During a news conference, Easley repeatedly expressed confidence in the lottery commission that must find an executive director and vendor to run the games.
The commission was designed to operate independent from politics, said Easley, a Democrat.
But that's proved to be a difficult task for the panel since Easley signed the games into law in August.
Before that, North Carolina was the only state on the East Coast without a state lottery. In the weeks since the bill was signed, two members of the new lottery commission have stepped down _ one citing time constraints, and another resigning hours before it was revealed he had done work for Scientific Games Corp.
A replacement nominee also dropped out on the same day she was announced as a recommended member, citing a potential conflict of interest.
State officials have asked prosecutors to investigate whether former commissioner Kevin Geddings, along with two others and Scientific Games, violated state lobbying laws. The company is one of the nation's leading suppliers of instant-win tickets and lottery software.
Scientific Games paid Geddings $24,500, in part to help push the lottery in North Carolina. Geddings resigned from the lottery commission last week but said he had done nothing wrong. He has not returned repeated phone calls seeking comment.
"The actions of one former commissioner, those actions do not reflect the rest of the members of that committee," Easley said. "The integrity of the lottery is absolutely critical."
Asked if Scientific Games should get the state's lottery contract, Easley said the commission will decide, but added that said the panel should look into how "deep" Geddings' involvement went.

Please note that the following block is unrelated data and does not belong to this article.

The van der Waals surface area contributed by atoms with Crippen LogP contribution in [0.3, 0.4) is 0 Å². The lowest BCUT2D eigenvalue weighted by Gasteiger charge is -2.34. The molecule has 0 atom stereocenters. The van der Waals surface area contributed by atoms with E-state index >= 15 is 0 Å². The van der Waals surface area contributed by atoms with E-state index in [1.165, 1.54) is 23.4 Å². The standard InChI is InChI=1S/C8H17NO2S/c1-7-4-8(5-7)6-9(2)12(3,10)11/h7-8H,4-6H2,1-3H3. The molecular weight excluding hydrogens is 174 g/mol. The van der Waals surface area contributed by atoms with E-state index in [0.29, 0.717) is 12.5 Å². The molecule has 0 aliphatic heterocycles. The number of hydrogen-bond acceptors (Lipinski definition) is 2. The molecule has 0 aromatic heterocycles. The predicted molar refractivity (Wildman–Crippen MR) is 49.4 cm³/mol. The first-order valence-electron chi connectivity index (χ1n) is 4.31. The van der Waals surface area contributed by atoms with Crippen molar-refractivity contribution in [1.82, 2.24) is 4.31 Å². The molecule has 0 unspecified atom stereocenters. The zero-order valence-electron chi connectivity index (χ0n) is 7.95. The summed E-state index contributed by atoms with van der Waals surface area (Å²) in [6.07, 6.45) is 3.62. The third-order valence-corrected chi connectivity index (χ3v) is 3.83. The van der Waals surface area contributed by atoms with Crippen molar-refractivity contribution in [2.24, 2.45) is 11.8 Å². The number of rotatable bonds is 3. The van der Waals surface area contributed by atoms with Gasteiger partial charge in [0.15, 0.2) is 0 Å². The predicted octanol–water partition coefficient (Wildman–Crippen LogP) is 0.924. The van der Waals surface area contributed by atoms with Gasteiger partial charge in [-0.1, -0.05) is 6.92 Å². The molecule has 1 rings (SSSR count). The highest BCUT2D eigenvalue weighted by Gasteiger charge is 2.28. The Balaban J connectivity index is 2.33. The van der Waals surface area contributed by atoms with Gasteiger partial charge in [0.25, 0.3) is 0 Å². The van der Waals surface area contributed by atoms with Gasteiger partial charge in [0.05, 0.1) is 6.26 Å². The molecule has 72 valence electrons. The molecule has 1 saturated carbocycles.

"That, I think, would be what a prudent commission would do, especially when you have a limited number of vendors," he said.
During the one-hour press conference, the governor said he thought the state's ethics and lobbying laws should be made tougher to help avoid incidents like that with Geddings.
He also said he believes the lottery eventually will lead to the end of video poker, which the state Senate and sheriffs across the state have sought to have banned.
State Senate leader Marc Basnight, D-Dare, last week urged the commission to prohibit lottery contracts for retailers who also offer video poker, calling video poker "one of our state's worst and most addictive legal vices."
The commission is scheduled to address Basnight's request and interview potential directors Wednesday.
Easley said the commission can lead the lottery through its difficulties.
"You can focus on the bumps or you can focus on the road," Easley said. "I intend to focus myself on the road, and I'm quite pleased with the progress that they're making."